Jeremy Corbyn - Labour supporters voted 'both Leave and Remain'
With the European elections taking place next Thursday, several senior political figures took to the TV studios to reiterate their case, including a handful of party leaders. One of these was Jeremy Corbyn, whose Brexit position has been criticised for its lack of clarity. Speaking to Andrew Marr, Corbyn defended his strategy of not picking a side:
JC: Labour supporters voted both Leave and Remain, and every other party in this European election is appealing to either one side or the other, defining everybody on 2016. We’re not. We’re defining people as hopefully supporters of us – but also, people who have common problems, however they voted.
Labour can't give the government 'a blank cheque'
The government's Brexit talks with Labour broke down on Friday, prompting speculation about Theresa May's next possible steps. Marr suggested that the government could independently bring forward a bill to enshrine EU standards of workers' rights in law, and asked if this would help pass the withdrawal agreement:
JC: We would obviously look at it very carefully, and we would obviously reserve our right to either amend it or oppose it... I can't give it a blank cheque.
I'm not 'staunchly against free movement'
Marr pressed Corbyn over the issue of free movement of EU citizens, one of the four 'pillars' of membership of the single market. Corbyn effectively told Marr that while he wanted migration between the UK and EU to remain high, free movement would have to end:
JC: I'm not staunchly against free movement... but I quite clearly recognise that there has to be a lot of movement of workers... It will be part of our negotiations, the extent to which workers would transfer from one country to the other, and what the needs for it would be.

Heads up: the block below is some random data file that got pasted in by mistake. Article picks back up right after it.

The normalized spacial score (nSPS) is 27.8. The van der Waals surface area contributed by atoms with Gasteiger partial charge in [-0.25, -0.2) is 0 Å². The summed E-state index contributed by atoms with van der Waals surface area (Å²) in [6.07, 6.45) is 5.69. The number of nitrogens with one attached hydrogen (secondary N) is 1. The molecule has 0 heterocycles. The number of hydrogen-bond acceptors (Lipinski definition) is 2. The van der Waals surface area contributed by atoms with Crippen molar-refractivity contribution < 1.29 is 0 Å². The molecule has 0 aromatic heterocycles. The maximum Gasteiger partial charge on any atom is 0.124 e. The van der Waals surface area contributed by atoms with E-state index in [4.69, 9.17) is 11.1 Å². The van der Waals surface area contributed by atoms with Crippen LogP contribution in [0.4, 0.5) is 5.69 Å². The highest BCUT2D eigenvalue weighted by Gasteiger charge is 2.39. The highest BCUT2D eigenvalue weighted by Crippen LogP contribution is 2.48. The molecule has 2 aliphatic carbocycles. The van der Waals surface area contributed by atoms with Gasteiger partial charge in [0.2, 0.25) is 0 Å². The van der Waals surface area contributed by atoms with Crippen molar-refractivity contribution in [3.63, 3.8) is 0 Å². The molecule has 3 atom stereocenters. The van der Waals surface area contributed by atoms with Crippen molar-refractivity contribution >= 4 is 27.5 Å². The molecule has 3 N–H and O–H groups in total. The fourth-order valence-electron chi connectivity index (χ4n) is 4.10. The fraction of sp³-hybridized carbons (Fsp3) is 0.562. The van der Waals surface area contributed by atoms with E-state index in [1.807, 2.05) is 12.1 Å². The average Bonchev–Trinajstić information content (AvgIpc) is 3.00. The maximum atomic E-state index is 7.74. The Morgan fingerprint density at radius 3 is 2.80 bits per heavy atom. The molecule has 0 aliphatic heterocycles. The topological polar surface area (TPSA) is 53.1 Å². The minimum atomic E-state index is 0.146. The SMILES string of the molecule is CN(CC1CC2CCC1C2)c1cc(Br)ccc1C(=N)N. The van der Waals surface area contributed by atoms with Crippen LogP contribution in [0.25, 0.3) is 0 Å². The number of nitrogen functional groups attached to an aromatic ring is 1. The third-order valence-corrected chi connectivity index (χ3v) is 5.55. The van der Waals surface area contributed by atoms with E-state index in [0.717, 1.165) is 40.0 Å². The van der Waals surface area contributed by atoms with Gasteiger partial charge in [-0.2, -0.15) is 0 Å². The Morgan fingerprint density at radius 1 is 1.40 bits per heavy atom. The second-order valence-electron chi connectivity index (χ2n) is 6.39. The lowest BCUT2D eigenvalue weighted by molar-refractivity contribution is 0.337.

A public vote is still an 'option'
The Labour leader appeared to endorse the principle of a second referendum, if a little unenthusiastically:
JC: Our party view taken at conference was that we should keep the option of the public vote there on the table...
AM: The word 'option' suggests that you could or could not go for another referendum...
JC: We would want a vote in order to decide what the future would be, so yes.
Rory Stewart - Labour votes can still deliver our deal
The International Development Secretary also sat down with Marr. Rory Stewart was optimistic that despite the breakdown in talks with Labour, a deal could still be passed with the help of rebel Labour MPs:
RS: We're in the territory of a deal... Where we need to focus is Parliament, and particularly getting Labour votes across. Now, maybe not Jeremy Corbyn's vote, but there are many other moderate, sensible Labour MPs that we should be able to get across.
Both no deal and referendum should be legally 'off the table'
Stewart, who has thrown his hat into the ring to succeed Theresa May as Conservative leader, also told Marr that he would legislate to prevent both a second referendum and a no deal Brexit if he secured the top job:
RS: I would want to go to Parliament and say 'We're taking no deal [and] a second referendum and Remain off the table... I'd like to legislate for that. I want the 650 MPs locked in a room, talking about what practical Brexit deal they want.
Chuka Umunna - We need to 'revoke Article 50'
Change UK's chief spokesman Chuka Umunna was also keen to push his party's hard anti-Brexit stance. Umunna argued that revoking the Article 50 clause was vital under all circumstances, not least because it would allow a second referendum to take place:
CU: I have come to the view that we are now at the point where we have to revoke Article 50... We now no longer have the time to [hold a 'people's vote']... so we need to stop the clock to allow that to happen.
Vince Cable - 'I was right' to say what I did
The Liberal Democrats have seen their fortunes rise with the European elections fast approaching. With the party overtaking Labour in at least one opinion poll, Marr asked their leader why he had once said that holding a second referendum was 'seriously disrespectful and politically counterproductive':
VC: I think I was right to say that then. I was strongly opposed to just re-running the last referendum. We're now talking about having a referendum on the terms of Brexit... Now we know more about Brexit... it's absolutely clear that no Brexit is where we should be going.